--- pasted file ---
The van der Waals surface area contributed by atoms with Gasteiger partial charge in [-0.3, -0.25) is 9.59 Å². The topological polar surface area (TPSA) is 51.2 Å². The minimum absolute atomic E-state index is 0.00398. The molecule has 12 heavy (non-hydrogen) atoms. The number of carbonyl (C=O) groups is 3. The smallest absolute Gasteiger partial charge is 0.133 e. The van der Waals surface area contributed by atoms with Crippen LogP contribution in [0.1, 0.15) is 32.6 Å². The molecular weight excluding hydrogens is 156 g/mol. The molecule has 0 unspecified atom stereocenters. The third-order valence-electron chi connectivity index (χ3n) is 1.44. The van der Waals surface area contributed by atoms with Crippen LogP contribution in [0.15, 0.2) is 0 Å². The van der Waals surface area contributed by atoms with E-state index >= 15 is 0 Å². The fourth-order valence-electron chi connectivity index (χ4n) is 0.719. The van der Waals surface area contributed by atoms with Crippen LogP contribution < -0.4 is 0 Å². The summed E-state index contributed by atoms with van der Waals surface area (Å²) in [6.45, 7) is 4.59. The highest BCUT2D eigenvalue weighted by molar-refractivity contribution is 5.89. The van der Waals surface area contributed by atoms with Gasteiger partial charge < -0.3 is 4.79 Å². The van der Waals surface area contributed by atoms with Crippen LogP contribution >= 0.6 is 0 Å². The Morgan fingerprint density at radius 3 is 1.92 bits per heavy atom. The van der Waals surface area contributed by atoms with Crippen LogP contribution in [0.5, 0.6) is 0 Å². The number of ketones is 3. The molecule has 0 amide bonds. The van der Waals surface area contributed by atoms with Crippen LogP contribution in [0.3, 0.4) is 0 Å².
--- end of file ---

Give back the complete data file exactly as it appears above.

The van der Waals surface area contributed by atoms with Gasteiger partial charge in [-0.3, -0.25) is 9.59 Å². The topological polar surface area (TPSA) is 51.2 Å². The minimum absolute atomic E-state index is 0.00398. The molecule has 12 heavy (non-hydrogen) atoms. The number of carbonyl (C=O) groups is 3. The smallest absolute Gasteiger partial charge is 0.133 e. The van der Waals surface area contributed by atoms with Crippen LogP contribution in [0.1, 0.15) is 32.6 Å². The molecular weight excluding hydrogens is 156 g/mol. The molecule has 0 unspecified atom stereocenters. The third-order valence-electron chi connectivity index (χ3n) is 1.44. The van der Waals surface area contributed by atoms with Crippen LogP contribution in [0.15, 0.2) is 0 Å². The van der Waals surface area contributed by atoms with E-state index >= 15 is 0 Å². The fourth-order valence-electron chi connectivity index (χ4n) is 0.719. The van der Waals surface area contributed by atoms with Crippen LogP contribution < -0.4 is 0 Å². The summed E-state index contributed by atoms with van der Waals surface area (Å²) in [6.45, 7) is 4.59. The highest BCUT2D eigenvalue weighted by molar-refractivity contribution is 5.89. The van der Waals surface area contributed by atoms with Gasteiger partial charge < -0.3 is 4.79 Å². The van der Waals surface area contributed by atoms with Crippen LogP contribution >= 0.6 is 0 Å². The Morgan fingerprint density at radius 3 is 1.92 bits per heavy atom. The van der Waals surface area contributed by atoms with Crippen LogP contribution in [0.5, 0.6) is 0 Å². The number of ketones is 3. The molecule has 0 amide bonds. The van der Waals surface area contributed by atoms with Crippen LogP contribution in [0.3, 0.4) is 0 Å².